Students must take the LSAT to apply to the College of Law. The School of Public Health will accept the LSAT in lieu of the GRE if a student is admitted into the College of Law first. If a student applies concurrently to the College of Law and School of Public Health, or if a student is admitted to the College of Law after they are admitted to the School of Public Health, that student will need to provide a GRE score as well. Admission into one program does not presume admission into the other. Students who gain admission into both programs and become dual degree JD/MPH students should self-disclose their dual degree status to their JD advisor and the MPH Graduate Advisor immediately upon admission into their second program of study (either JD or MPH). A joint email from the student to both their JD advisor and the MPH Graduate Advisor is preferred. Failure to send this notification to their advisors may result in the student having to complete both programs in their entirety and become ineligible for the dual JD/MPH degree program opportunity.

What can I do with a joint degree in law and public health?

      • Private law practices specializing in health care, pharmaceuticals, and food and drug policy
      • Legal counsel in federal, state, and local government agencies
      • Government affairs and advocacy
      • Research institutions and higher education

Resources like the Network for Public Health Law, APHA Law Section, and the American Health Lawyers Association provide connections to similarly trained individuals throughout the country through conferences, training, and networking. Read more information in the findings from the Network for Public Health Law J.D./M.P.H. Survey.

JD/MPH HMGP DUAL DEGREE REQUIREMENTS (106 hours)

MPH – minimum 28 School of Public Health credit hours (+ 14 or more public health-related College of Law credit hours, taken for the JD)

      1. Required MPH Core Courses (16 hours):
        • PH 7011 Introduction to Epidemiology (3) or PH 7711 Epidemiologic Methods I (3)
        • PH 7017 Fundamentals of Biostatistics I (4)
        • PH 7140 Social and Behavioral Aspects of Public Health (3)
        • PH 7150 Environmental Health (3)
        • PH 7160 Introduction to Health Care System (3)
      2. Required MPH Research Methods Course (3 hours):
        • PH 7019 Public Health Research Methods (3)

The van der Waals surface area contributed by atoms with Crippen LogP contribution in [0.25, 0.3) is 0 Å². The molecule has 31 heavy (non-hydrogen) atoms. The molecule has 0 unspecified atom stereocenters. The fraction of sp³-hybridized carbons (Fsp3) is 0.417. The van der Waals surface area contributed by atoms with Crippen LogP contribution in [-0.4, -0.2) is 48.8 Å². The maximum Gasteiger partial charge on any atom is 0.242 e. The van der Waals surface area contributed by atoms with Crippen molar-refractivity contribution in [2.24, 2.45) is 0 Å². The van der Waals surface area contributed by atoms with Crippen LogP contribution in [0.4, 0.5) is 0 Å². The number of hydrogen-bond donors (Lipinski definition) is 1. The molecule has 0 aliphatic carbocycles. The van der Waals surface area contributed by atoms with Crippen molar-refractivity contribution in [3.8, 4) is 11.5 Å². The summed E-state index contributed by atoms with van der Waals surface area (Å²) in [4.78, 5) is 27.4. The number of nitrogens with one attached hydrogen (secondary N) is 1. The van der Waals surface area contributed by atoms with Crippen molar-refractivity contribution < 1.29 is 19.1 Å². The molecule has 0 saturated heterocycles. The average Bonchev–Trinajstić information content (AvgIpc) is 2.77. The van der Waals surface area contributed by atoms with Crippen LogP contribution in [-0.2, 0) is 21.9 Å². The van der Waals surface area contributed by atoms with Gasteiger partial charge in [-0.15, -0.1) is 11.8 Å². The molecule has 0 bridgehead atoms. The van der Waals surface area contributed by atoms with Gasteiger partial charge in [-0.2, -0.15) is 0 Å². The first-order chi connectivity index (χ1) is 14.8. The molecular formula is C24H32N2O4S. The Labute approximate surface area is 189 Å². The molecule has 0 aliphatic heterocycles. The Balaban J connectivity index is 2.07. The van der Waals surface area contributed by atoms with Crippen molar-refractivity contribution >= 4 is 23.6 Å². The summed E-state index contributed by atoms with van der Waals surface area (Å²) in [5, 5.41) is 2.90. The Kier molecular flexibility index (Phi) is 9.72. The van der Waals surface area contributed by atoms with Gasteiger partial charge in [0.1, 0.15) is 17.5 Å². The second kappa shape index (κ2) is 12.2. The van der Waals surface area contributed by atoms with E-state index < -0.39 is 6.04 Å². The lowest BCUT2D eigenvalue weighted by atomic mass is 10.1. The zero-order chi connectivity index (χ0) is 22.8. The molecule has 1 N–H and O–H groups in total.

3. Required MPH HMGP Concentration Courses (6 hours):
        • PH 7130 Leadership and Public Health (3)
        • PH 7170 Public Health Policy (3)
      4.  Required MPH Thesis or Capstone Project Course (3 credit hours):
        • PH 7990 Public Health Thesis or Capstone (3)
      5. Required MPH Practicum Course (2 credit hours) or (2 credit hours minimum) of public health-related Lawyering Skills Course:
        • PH 7960 Public Health Practicum (2) or Public Health-Related Lawyering Skills Course (2+)*
          *Standard MPH HMGP students complete two (2) credit hours of PH 7960 Public Health Practicum; however, JD/MPH HMGP dual degree students may satisfy this PH 7960 requirement by completing 3 or 4 credit hours of a College of Law lawyering skills course: specifically in the Health Law Partnership (HeLP) Legal Services Clinic at GSUa health law related externship[2], or Health Legislation and Advocacy clinical program[3]. For either a traditional PH 7960 practicum or for a lawyering skills course in lieu of a practicum, the student must FIRST complete all MPH core courses before beginning the practicum or lawyering skills course. If a lawyering skills course is taken prior to completing those required MPH core courses, it will not count for the PH 7960 practicum requirement. Students must submit a Waiver/Substitution form to the School of Public Health for the lawyering skills course to be counted in lieu of the PH 7960 practicum requirement. The School of Public Health will make the final decision on if a completed lawyering skills course fulfills the PH 7960 requirement. Alternatively, JD/MPH student may elect to complete the standard public health practicum course.
      6. Required MPH HMGP Concentration-related College of Law Elective Courses (12 hours):
        • LAW 7240 Health Law: Financing and Delivery (3)
        • LAW 7244 Public Health Law (3)
        • 6 hours of any qualifying College of Law electives related to both health management and policy and law with “B”grade or better– counted below

JD – minimum 78 College of Law hours (+12 or more law-related School of Public Health credit hours, taken for the MPH)

      1. 43 hours of required College of Law course
      2. 35 hours of College of Law elective courses, which include:
        • 12 hours HMGP Concentration-related College of Law Elective Courses:
          LAW 7240 Health Law: Financing and Delivery (3)
          LAW 7244 Public Health Law (3)
          6 hours of any qualifying law electives related to both health management and policy and law
        • 23 hours of additional elective courses
          (3 hours could be a lawyering skills course such as externship, clinic, or summer fellowship for credit, relevant to public health)
        • At least 2 hours of the 35 must satisfy writing requirement (health law or other)

[1] Health Law Partnership (HeLP) Legal Services Clinic: http://law.gsu.edu/clinics/help-legal-services-clinic/.

[2] Health Law externship: http://law.gsu.edu/experiential-learning/externships/.

[3] Health Legislation and Advocacy clinical program: http://law.gsu.edu/clinics/.